Home for me is Danville, Virginia. I love my home for being part of the foundation for the person I’ve become, but it’s also one of the most racist places in America. Danville is the Last Capital of the Confederacy and the home of the largest confederate flag in the world. This is a place where I wouldn’t suggest trying to raise an interracial family without judgement. My high school history teacher had a passionate infatuation with Robert E. Lee and talked to us about it like it was actually okay. Needless to say, issues about race are near and dear to my heart.
Over the past few weeks, there’s been a lot of racially charged dialogue stemming from black people voicing the desire to not be unfairly killed by law enforcement. The wish not to be killed has been met with a lot of push-back. Some people do not feel that blacks (or “the blacks” if you’re a Trump supporter) should have the right to not get shot for things such as wearing a hoodie, playing with a toy gun in the park, failing to use a turn signal, selling cds, selling cigarettes, a wide-set nose, helping a mentally disabled client, living, etc.
I’ve been perplexed to say the least about the outrage that the words, “Black Lives Matter” have ignited. It really confused me at first because I thought about my friends who are all of mixed races and cultures, and how I would support them if they were being negatively targeted because of their race. Especially if it normalized due to a long history of systemic racism, oppression, and bigotry. While I have had a few friends of other races speak up, I’ve noticed that the majority have chosen to remain silent. Silence in itself speaks volumes.
I’ve also noticed the same ‘silent on black issues friends’ step up almost instantly to scream out “blue lives matter” (which isn’t a thing, stop trying to make it a thing) when a cop gets hurt or murdered. The black people who I know don’t want cops to get hurt or killed. Literally all we want is for them to treat us with humanity and to not shoot us for unjustified offenses.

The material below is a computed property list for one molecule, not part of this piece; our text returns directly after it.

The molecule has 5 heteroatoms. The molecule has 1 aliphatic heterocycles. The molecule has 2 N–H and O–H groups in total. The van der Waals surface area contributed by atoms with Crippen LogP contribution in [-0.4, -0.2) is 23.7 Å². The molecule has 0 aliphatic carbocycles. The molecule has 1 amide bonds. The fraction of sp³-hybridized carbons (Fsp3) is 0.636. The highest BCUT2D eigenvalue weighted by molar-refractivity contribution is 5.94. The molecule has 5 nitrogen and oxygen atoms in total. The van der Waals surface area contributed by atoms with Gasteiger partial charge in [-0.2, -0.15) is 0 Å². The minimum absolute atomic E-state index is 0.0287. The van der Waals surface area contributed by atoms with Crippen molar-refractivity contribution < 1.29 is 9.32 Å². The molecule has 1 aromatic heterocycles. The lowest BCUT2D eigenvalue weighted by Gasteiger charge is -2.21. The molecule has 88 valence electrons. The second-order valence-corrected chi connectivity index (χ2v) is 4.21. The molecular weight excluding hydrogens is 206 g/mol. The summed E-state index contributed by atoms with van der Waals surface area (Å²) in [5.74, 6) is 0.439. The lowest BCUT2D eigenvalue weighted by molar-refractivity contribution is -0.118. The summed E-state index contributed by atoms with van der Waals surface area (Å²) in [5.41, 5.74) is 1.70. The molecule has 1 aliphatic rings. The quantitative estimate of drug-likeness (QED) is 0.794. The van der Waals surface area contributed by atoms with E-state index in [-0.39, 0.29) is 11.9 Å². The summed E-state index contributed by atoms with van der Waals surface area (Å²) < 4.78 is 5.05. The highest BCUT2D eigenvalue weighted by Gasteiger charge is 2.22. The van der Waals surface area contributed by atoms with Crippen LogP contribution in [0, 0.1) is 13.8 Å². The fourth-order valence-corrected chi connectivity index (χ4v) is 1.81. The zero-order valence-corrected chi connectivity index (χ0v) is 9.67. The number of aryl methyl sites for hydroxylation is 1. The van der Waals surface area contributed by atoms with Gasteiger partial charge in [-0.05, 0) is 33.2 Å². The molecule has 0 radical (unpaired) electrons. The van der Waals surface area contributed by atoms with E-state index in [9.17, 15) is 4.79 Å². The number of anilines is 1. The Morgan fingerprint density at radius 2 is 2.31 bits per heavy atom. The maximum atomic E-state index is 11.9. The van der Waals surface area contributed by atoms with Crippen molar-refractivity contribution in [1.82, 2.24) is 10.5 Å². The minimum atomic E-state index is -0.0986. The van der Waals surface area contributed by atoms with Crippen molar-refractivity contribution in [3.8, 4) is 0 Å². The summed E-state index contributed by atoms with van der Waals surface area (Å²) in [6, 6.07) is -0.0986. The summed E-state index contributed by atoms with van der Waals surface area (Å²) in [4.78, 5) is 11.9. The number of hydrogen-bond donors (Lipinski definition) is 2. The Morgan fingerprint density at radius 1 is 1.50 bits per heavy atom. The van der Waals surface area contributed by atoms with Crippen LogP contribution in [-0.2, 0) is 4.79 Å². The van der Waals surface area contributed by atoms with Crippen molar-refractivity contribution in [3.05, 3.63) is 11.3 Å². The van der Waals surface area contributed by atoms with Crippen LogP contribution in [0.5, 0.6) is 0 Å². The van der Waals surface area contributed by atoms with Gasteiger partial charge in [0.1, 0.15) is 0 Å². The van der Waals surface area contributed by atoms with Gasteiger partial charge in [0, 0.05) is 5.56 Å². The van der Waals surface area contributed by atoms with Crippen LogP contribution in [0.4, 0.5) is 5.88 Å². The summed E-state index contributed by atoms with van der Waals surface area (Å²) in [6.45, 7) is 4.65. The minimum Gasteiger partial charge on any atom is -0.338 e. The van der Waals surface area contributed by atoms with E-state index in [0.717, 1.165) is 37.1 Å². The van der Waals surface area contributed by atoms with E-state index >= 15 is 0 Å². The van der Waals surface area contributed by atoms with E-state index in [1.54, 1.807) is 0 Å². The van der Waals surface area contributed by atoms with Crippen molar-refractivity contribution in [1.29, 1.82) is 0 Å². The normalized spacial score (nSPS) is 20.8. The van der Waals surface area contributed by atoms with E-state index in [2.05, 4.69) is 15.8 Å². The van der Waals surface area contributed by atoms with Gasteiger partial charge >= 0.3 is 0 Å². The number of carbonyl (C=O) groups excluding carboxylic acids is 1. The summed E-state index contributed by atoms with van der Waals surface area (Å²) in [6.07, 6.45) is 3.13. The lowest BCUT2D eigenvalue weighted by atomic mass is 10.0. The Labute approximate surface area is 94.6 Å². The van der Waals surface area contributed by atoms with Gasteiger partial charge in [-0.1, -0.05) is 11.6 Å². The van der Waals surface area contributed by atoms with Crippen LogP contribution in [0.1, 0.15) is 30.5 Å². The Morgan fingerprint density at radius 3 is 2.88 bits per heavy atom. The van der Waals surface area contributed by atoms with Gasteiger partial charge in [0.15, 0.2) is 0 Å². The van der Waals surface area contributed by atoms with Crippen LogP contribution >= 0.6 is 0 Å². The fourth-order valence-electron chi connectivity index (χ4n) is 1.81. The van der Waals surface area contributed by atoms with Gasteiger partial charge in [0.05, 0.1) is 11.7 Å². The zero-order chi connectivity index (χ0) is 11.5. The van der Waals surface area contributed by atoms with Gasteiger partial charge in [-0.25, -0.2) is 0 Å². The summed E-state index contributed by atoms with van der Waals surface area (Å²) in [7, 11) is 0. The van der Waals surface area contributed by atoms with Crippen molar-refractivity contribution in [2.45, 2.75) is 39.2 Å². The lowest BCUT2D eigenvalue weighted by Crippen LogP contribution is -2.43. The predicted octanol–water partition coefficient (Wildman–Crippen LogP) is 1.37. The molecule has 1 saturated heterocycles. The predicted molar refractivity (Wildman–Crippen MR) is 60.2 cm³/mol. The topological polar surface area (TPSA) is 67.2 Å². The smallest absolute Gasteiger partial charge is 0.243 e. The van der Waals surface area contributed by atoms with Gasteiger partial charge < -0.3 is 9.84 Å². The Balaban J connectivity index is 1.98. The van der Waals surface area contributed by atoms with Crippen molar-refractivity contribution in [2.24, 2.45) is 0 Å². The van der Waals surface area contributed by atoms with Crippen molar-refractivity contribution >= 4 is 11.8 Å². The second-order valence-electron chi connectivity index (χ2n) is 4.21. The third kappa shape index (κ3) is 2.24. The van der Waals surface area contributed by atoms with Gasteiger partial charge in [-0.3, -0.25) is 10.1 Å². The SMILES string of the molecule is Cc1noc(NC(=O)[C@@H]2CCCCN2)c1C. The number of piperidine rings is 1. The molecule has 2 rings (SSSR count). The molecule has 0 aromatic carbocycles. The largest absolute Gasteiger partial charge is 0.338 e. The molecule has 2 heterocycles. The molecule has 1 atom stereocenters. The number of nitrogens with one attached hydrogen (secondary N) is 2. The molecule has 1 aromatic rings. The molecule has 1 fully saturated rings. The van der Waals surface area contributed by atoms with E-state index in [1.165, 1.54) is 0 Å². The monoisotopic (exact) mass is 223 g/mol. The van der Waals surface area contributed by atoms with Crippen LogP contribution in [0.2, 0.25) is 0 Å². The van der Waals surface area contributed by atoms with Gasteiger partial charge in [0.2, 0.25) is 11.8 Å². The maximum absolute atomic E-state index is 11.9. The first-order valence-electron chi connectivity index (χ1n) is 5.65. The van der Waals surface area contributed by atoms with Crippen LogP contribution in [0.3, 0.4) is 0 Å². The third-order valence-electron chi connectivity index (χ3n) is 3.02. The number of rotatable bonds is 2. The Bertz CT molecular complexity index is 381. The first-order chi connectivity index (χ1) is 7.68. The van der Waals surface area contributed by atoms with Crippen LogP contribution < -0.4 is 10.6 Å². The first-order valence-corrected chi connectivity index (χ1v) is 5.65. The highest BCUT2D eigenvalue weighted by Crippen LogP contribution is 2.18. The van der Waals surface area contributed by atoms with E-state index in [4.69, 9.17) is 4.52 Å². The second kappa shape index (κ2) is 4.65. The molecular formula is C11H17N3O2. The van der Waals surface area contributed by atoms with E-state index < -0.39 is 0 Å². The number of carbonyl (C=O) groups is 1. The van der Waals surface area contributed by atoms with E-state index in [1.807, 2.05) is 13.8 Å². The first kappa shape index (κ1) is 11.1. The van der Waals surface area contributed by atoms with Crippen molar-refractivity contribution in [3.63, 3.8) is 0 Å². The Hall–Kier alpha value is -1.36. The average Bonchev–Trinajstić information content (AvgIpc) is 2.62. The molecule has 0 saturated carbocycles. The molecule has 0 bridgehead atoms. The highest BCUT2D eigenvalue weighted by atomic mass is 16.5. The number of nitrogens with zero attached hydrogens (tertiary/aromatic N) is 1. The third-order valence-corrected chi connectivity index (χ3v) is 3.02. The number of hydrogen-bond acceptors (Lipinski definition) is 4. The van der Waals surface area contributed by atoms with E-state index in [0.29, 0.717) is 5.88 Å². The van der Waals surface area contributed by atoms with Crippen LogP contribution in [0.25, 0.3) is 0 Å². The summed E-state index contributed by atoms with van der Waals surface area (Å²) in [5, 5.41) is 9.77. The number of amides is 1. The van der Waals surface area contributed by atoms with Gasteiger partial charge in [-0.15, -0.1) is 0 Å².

Cops know the nature of their jobs when they sign up. It is a dangerous profession. Black people don’t get that choice. We don’t fill out an application and go through training to be black in America. We don’t get paid for it either.
So I have a question for all of you who have remained silent or who have come out of your mouths with ignorance in regards to everything that’s going on: Why don’t black live matter to you? Seriously, ask yourself. Please stop trying to prove that you don’t NOT care about black lives with arguments about black on black crime. Other non-relevant arguments are black people being disrespectful to the police &black people putting themselves in situations to get killed. You can also stop bringing up that some victims had records before being killed FOR NO REASON.
You’re the only person in your head now so no one knows that you’re racist besides you. Don’t lie to yourself. Just acknowledge that at your core you really don’t care about black people dying. Maybe you feel like we’re disposable and worthless, or that the police are actually doing America a favor when they kill another unarmed black person, or that police should kill more of us so that we can stop living off the system while we sit at home eating Bon Bons, or whatever other false stereotypes that you have about the black race.
Once you acknowledge the underlying issues that you have with the black community, you can then re-frame your thinking. Read a book about race in America. Read the Bible and understand that the things you’re feeling and thinking go directly against the teachings of Christ (those scriptures about the treatment of other people include black people too…if you didn’t know). Talk to an actual black person about how these issues affect their family and friends. Take a class on African-American history. Learn more about systemic racism.
The majority won’t take any of my suggestions. At the end of the day if you already don’t care about the lives of black people, you probably won’t care enough to make the effort. But if you are the exception, maybe one day black lives will matter to you too.
*This article was originally featured on LinenandSalt.com